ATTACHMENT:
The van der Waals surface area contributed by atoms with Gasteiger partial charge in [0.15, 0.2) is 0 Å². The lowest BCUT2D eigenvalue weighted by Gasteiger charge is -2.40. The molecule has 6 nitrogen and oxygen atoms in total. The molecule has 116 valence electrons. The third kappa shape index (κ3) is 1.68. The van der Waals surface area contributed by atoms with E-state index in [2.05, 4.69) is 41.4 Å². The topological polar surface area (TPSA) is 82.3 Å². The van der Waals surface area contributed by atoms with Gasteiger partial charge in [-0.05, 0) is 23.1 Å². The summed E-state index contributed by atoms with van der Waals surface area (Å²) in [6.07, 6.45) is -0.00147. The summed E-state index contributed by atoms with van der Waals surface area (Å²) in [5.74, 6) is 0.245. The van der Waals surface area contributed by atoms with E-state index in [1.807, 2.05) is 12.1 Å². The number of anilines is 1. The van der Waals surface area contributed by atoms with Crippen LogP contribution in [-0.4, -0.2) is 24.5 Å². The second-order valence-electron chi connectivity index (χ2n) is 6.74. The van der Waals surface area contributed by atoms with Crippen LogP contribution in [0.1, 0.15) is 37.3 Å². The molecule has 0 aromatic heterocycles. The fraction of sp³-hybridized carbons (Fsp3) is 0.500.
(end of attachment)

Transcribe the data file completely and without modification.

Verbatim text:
The van der Waals surface area contributed by atoms with Gasteiger partial charge in [0.15, 0.2) is 0 Å². The lowest BCUT2D eigenvalue weighted by Gasteiger charge is -2.40. The molecule has 6 nitrogen and oxygen atoms in total. The molecule has 116 valence electrons. The third kappa shape index (κ3) is 1.68. The van der Waals surface area contributed by atoms with E-state index in [2.05, 4.69) is 41.4 Å². The topological polar surface area (TPSA) is 82.3 Å². The van der Waals surface area contributed by atoms with Gasteiger partial charge in [-0.05, 0) is 23.1 Å². The summed E-state index contributed by atoms with van der Waals surface area (Å²) in [6.07, 6.45) is -0.00147. The summed E-state index contributed by atoms with van der Waals surface area (Å²) in [5.74, 6) is 0.245. The van der Waals surface area contributed by atoms with E-state index in [1.807, 2.05) is 12.1 Å². The number of anilines is 1. The van der Waals surface area contributed by atoms with Crippen LogP contribution in [-0.4, -0.2) is 24.5 Å². The second-order valence-electron chi connectivity index (χ2n) is 6.74. The van der Waals surface area contributed by atoms with Crippen LogP contribution in [0.1, 0.15) is 37.3 Å². The molecule has 0 aromatic heterocycles. The fraction of sp³-hybridized carbons (Fsp3) is 0.500.